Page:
Tuesday, 6 October 2015
Just about every Thai person has a nickname by which they are known informally, given to them by their parents at birth. The pervasive use of nicknames in this way apparently comes from the old belief that evil spirits ( ปีศาจ ปีศาจ ) are constantly on the lookout for newborn children to snatch away and control, but using a nickname instead of a normal Thai name confuses the spirits and helps to keep the child safe. This is not a widespread belief nowadays of course, but nonetheless the use of nicknames remains so widespread in Thailand that it's not uncommon for friends to know each other for years and yet not know each other's real name and surname.
The nicknames given may be a contraction of their real name, but most often Thai parents take inspiration for the nickname from a wide variety of other sources instead. Names based on someone's appearance at birth are common. I've come across a variety of others, such as 'Link' 'Stingray' 'Hulk' 'Tree' 'King' 'Gold' 'Moo' 'Cake' and 'Ping-Pong'.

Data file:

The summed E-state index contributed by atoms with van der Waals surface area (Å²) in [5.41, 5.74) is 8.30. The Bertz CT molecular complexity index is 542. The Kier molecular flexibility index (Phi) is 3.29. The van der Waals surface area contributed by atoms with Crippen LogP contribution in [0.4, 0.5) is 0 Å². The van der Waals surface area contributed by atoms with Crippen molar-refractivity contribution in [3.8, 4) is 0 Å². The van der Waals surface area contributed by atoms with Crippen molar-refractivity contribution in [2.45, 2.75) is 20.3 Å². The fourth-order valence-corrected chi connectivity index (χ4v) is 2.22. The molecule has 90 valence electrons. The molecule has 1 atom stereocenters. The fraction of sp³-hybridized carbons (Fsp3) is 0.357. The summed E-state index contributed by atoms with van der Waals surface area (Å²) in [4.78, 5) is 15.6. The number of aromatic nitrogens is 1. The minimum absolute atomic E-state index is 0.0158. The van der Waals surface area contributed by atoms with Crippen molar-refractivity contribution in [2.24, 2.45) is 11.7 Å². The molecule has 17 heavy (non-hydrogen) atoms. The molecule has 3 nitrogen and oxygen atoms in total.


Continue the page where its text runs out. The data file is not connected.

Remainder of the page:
So can I have a Thai name? Why not!
I have decided on 'Bacsi', pronounced 'Bartchi', similar to 'Bhaji' as in 'Onion Bahji'; don't you love them?
A few years back, I was visiting a small but wonderous town in Romania, called Ozsdola. The locals started calling me, 'Daniel Bahji'; well that's what it sounded like. When I enquired, it was a word of respect, usually given to older people. Not always though, you had to earn it, and it could be taken away if you didn't deserve it. So you couldn't give yourself that name, it was bestowed upon you. I was proud to be 'Daniel Bahji'.